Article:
View Notes provides a list of available notes in a stylized display which is quite different from what we're used to seeing but again, appropriate for using one's fingers. As with the regular Notes application, it takes the title from the first sentence in the note.
Figure 6: View Notes screen
EZNote defaults to the My Documents/EZNote folder, but this can be changed by tapping on the folder display at the bottom of the screen.
As with the Notes, options are available to add a contact (New Contact) and search through your existing contacts (View Contact). Selecting New Contact presents a stylized display of contact information, which has been optimized for finger selection.
Figure 7: EZNote New Contact screen
The fields shown in this display can be customized by pressing the Setup button in the top left corner.
Figure 8: EZNote Contact Info Setup Screen
Pressing the buttons for each of the fields on the new contact field brings up the same input methods used in Adding a Note. Some intelligence has been included in the input methods attached to each of the contact buttons, though. Numeric fields, such as telephone numbers, bring up the calculator keypad, while text fields, (like addresses, names, etc.) bring up the last used alphanumeric input method (full screen keyboard, optimized keyboard, or phone keypad).
Selecting View Contact displays a search screen, which uses the telephone keypad or the optimized keyboard (whichever you used last, with the optimized keyboard as default).
Figure 9: EZNote Contact Search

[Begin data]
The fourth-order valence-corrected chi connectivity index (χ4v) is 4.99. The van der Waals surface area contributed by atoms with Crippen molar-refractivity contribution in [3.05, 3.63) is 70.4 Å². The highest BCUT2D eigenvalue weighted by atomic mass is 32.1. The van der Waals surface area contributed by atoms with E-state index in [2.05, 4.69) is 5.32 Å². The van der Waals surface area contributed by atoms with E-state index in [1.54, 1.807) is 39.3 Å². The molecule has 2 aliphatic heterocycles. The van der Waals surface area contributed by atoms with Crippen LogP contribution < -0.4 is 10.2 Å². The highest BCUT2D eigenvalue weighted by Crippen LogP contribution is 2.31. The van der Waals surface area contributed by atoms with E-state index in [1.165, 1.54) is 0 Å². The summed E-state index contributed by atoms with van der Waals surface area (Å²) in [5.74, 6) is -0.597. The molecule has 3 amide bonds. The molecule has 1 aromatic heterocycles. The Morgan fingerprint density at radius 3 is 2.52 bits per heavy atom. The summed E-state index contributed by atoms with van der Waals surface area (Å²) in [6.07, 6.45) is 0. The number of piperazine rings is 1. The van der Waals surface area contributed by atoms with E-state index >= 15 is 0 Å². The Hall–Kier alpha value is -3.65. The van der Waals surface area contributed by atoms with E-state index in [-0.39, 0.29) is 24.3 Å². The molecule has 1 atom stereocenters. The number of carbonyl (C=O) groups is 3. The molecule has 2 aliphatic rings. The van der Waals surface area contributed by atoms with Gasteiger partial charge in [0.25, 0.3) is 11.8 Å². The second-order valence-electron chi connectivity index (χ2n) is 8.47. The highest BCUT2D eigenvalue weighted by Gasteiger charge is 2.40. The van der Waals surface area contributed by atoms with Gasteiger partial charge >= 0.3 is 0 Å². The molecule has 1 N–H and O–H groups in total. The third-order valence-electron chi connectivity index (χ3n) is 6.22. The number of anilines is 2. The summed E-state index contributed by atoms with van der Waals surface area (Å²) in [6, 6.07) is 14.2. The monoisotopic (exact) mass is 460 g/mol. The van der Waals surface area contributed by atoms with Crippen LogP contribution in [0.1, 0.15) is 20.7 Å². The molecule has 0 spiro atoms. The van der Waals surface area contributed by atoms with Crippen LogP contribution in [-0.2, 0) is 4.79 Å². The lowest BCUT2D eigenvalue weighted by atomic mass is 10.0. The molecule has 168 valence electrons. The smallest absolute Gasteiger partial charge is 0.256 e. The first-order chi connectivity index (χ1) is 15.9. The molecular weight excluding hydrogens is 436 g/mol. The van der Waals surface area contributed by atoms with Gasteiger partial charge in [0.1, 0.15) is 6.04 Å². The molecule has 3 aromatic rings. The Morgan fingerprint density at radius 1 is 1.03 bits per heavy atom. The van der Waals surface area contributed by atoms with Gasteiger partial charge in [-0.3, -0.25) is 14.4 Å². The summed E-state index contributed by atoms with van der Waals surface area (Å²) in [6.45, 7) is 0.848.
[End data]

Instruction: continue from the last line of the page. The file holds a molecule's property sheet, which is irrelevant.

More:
The search here is also much cleverer than that normally found in contact applications. It uses the provided input to search for matches anywhere in first name, last name, business name, etc. That really makes it handy when you can't remember exactly what you're looking for.
From the main screen of EZNote, there is a small Setup button in the top left corner. Pressing this provides a screen of general operational settings you can use to customize your installation of EZNote.
Figure 10: EZNote Setup Screen
I couldn't see any real difference in operation when I changed the setting of Gesture sentivness (sic). According to the manual, this only affects the use of gestures for backspace, capitalize, space and enter, but I couldn't see any difference in use.
Pressing the Predefined keys... displays a list of common phrases, which you can add to, delete, or change the order of display. Only one line is allowed though, since pressing the Enter key finishes the input. In the Notes function, you can access these phrases by pressing on one of the 'blank' buttons where suggested words are shown before you start typing. The Languages key lets you turn on/off support for the various other languages within EZNote.